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Re: Does no-store in request imply no-cache?

From: Eric J. Bowman <eric@bisonsystems.net>
Date: Sun, 17 Oct 2010 18:31:31 -0600
To: Mark Nottingham <mnot@mnot.net>
Cc: HTTP Working Group <ietf-http-wg@w3.org>
Message-Id: <20101017183131.beb39948.eric@bisonsystems.net>
Mark Nottingham wrote:
>
> Right, but that's largely orthogonal to the question below; whether
> no-store in a request implies that a previously stored response needs
> to be invalidated.
> 

Whoops, I made the same mistake in my response.

> 
> >>> If Squid does not purge, the next regular request will get the
> >>> same cached response as the no-store request got, kind of
> >>> violating the "MUST NOT store any response to it" no-store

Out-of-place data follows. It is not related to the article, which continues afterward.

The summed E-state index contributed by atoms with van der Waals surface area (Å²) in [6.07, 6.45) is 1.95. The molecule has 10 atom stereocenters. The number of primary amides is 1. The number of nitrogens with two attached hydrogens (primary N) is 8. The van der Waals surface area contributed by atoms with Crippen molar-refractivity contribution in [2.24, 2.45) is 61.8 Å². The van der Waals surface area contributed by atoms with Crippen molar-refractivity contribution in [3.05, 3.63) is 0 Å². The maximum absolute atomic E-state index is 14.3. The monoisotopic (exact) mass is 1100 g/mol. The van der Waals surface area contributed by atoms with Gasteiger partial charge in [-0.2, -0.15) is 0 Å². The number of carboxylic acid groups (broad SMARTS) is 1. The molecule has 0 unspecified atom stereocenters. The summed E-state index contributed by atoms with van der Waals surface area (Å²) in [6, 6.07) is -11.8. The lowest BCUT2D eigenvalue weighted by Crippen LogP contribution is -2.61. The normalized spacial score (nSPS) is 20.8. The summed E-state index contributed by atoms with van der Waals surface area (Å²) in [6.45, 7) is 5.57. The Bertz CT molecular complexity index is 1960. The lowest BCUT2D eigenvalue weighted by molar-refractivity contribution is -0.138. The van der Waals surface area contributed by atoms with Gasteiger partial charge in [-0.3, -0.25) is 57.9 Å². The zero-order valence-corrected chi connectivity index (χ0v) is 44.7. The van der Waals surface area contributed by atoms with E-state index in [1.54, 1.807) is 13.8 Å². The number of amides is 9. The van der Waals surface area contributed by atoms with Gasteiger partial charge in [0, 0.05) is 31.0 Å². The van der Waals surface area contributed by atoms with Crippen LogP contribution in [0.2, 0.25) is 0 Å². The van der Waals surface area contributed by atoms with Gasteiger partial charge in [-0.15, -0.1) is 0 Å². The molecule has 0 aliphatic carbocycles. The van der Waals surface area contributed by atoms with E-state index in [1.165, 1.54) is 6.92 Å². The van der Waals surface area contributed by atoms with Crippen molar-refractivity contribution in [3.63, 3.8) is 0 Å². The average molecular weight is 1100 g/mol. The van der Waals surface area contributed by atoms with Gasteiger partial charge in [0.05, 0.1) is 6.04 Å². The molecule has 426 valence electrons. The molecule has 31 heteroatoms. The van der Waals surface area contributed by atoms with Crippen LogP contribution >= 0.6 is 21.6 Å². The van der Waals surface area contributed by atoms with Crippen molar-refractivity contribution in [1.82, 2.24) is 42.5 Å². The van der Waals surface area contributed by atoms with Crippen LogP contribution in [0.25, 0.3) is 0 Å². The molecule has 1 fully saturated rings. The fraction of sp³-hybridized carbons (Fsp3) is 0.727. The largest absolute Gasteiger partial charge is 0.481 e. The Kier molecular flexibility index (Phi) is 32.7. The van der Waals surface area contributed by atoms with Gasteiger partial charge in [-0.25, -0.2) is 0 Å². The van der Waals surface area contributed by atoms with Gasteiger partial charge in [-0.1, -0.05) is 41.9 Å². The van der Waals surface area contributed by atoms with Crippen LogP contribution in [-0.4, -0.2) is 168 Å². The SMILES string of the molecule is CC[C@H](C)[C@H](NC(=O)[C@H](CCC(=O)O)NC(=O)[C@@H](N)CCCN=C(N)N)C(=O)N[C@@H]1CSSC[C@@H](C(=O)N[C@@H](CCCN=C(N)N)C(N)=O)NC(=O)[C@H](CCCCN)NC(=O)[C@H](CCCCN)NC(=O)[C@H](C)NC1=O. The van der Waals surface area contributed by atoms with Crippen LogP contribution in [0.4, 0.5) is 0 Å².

> >>> requirement.
>

I don't think it violates anything -- no-store says nothing about not
caching *previous* responses, only the current response.  The important
thing is that no other caches between the user-agent and the responding
cache, or the user-agent cache, stores the current response.  If I want
a response from the origin server, not a cache, I'd combine no-store
with max-age=0.  If I want to invalidate, I'd combine no-store with
must-revalidate, basically erasing previously-cached responses.

> 
> My inclination is to clarify "any response to it" so that a cache can
> use the same cached response to serve multiple requests with no-store
> in them (or not). 
> 

So I give this an on-second-thought +1, rather sheepishly...

-Eric
Received on Monday, 18 October 2010 00:32:07 GMT

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